It’s a vulnerable area—Protect it.

2: On the Bike is Secondary.

What could be more important than what you do on the bike in an endurance cycling event? What you do off the bike! In fact, ask any experienced rider to share an off the bike saga and prepare to settle in for a long tale.

What you eat, when you eat it, how much you eat, where you sleep, when you sleep, how you sleep in a high school gym with 200 other farting, snoring, restless riders while it’s raining to beat hell, where you pee, where you poop, where you poop right frickin’ now because that burrito just hit you like a freight train, what to do when you start your period, how much stuff to carry, what to wear, what not to wear… As you can see, off the bike is exceedingly more unpredictable than on the bike. Hence, the goal going into any event: Be consciously aware that off that bike events are bound to happen, they will affect your best-laid, on-the-bike training plans, probably require more effort to rectify, and when taken in stride are a glorious, maddening, harrowing, and exhilarating part of the on the bike experience.

When off the bike throws you a curveball, tap a veteran cyclist for support, be creative, and practice letting go. When off the bike is finally resolved, get back to the rhythmic predictability of on the bike.

1: Take Care of Your Body.

This is your trainer speaking. On the surface, my profession is dedicated to helping clients train for various events. Our real job is stewarding bodies. We are that little voice that reminds you to take care, for without her any event would be impossible. You may hate her. You may look at her in the mirror and lash out. Starve her, stuff her, work her, neglect her, cover her up, cut her, mock her, pinch, prod, and curse her. All that, and at the end of the ride, she–this villain–will loyally pedal you through life.

You might not like her, but if you train her and take care of her, she will adapt and grow stronger. Feed her good food; Nutritious stuff that will help her rebuild after a tough training ride. Take her for a massage or a visit to the chiro or the spa; Let some healing hands have their way with her, especially the sore parts. Smear her up with sunblock, wear a helmet, stay off of busy roads, and make sure she doesn’t get smashed or ripped open or burned or hurt. And, when you’ve had a particularly good day in the saddle, maybe riding further than ever, or effortlessly passing some punk, or climbing a hill you never thought you could, or just feeling frickin’ awesome, give her a little pat on the arm and a “Good job, honey, we did it.”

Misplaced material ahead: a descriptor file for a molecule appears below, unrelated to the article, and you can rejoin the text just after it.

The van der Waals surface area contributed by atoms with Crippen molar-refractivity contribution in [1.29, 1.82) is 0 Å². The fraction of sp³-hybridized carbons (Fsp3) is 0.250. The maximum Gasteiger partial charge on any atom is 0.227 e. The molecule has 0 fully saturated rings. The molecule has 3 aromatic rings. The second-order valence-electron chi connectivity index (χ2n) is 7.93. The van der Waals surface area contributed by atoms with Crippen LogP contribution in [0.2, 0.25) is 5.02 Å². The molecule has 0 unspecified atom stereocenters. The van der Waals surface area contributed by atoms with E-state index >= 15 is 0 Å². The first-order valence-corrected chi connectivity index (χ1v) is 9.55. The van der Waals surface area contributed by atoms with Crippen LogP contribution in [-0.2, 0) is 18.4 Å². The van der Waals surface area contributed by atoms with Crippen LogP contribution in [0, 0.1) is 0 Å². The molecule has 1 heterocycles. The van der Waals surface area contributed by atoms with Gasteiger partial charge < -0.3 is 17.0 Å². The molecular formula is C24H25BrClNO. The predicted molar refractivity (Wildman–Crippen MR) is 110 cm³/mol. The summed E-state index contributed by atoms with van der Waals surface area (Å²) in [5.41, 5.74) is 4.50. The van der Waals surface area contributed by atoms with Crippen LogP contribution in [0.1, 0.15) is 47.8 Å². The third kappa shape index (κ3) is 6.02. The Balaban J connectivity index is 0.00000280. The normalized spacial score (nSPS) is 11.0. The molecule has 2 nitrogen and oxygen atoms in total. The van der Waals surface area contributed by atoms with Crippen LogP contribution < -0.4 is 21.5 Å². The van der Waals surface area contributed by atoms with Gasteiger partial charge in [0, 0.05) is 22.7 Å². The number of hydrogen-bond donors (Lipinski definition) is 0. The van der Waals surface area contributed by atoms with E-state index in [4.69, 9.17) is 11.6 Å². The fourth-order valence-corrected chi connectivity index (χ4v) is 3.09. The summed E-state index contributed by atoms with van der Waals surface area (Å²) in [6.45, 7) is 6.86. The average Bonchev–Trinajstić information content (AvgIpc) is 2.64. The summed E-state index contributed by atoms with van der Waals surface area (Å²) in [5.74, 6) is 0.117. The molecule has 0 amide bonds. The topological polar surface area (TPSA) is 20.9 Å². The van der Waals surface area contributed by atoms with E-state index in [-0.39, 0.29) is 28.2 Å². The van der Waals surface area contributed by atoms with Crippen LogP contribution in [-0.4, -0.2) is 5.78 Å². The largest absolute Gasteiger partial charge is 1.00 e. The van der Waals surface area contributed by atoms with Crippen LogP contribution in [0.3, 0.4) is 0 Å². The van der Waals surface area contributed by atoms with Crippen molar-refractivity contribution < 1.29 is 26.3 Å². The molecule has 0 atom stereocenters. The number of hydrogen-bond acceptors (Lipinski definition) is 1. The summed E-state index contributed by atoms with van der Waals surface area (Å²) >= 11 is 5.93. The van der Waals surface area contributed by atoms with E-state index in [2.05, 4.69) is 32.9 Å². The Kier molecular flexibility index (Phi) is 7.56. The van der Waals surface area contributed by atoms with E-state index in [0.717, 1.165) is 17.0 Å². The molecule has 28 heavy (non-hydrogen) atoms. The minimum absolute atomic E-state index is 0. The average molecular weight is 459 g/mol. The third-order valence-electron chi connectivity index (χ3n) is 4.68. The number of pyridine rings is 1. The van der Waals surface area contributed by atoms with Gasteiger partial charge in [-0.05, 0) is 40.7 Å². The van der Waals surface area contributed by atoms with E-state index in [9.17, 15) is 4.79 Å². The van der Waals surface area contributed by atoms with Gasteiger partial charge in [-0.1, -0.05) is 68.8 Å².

It’s a simple deal: You take care and she (that little voice in your head) will shepherd you through the ride. And, maybe somewhere along the way, you might come to an agreement.

– Morgan


Have a topic you’d like to read about from Morgan’s perspective? Leave a comment below or ping us on Facebook/Twitter/Instagram with #MoxieMorgan

Morgan: My bike story?

My bike story? It’s really a love story. First for a man. Then for a machine. And now for myself.
In the beginning, I was a born-and-bred runner. I found the garish colors, spandex “diapers” and alien helmets of cyclists unflattering. Who needed a  bike when you had legs to propel you? Man up and run, I thought.
 
But all those years of running and miles of pounding were taking a toll on my joints: An aching knee, a nagging pain in my hip, a body too thin. I was on a path to destruction and I’ve little doubt that my pride and fierce determination would have pushed me to the breaking point had it not been for the cyclist who pedaled into my life.
 
I lived on the 3rd floor. He on the 1st floor. He was alright, I guess. Cute. Not a serial killer, far as I could tell by his gentle eyes. He wasn’t a runner but he was fit from all that bike riding. Nice legs (even if they were hairless). When he asked me on a ride, I accepted, with reservation. I didn’t know it then but that ride would change my life for ever and for better.
 
Fifteen years, six bikes and tens of thousands of miles later, cycling has become a central part of my life, business and identity. At its surface, the bike is a great path to fitness, but I’ve learned to pay attention to cycling as metaphor for so many of life’s challenges and victories.  My bike, She is my teacher. My on-the-bike lessons have made me a more worthy, compassionate, wise and honest off-the-bike human being.
 
With that in mind, Moxie riders, thanks for allowing me to crash your party.

Now, let’s learn a thing or two about cycling. Stuff a female cyclist ought to know: How to be a better rider, how stuff works, tips for looking pro and not feeling like an a-hole at the bike shop… Equally as important, let’s learn how to pay attention to our bike story… How our love for that triangle piece of steel, aluminum or carbon with two wheels and some pedals can literally empower us to love… a person, the planet… even ourselves.- Morgan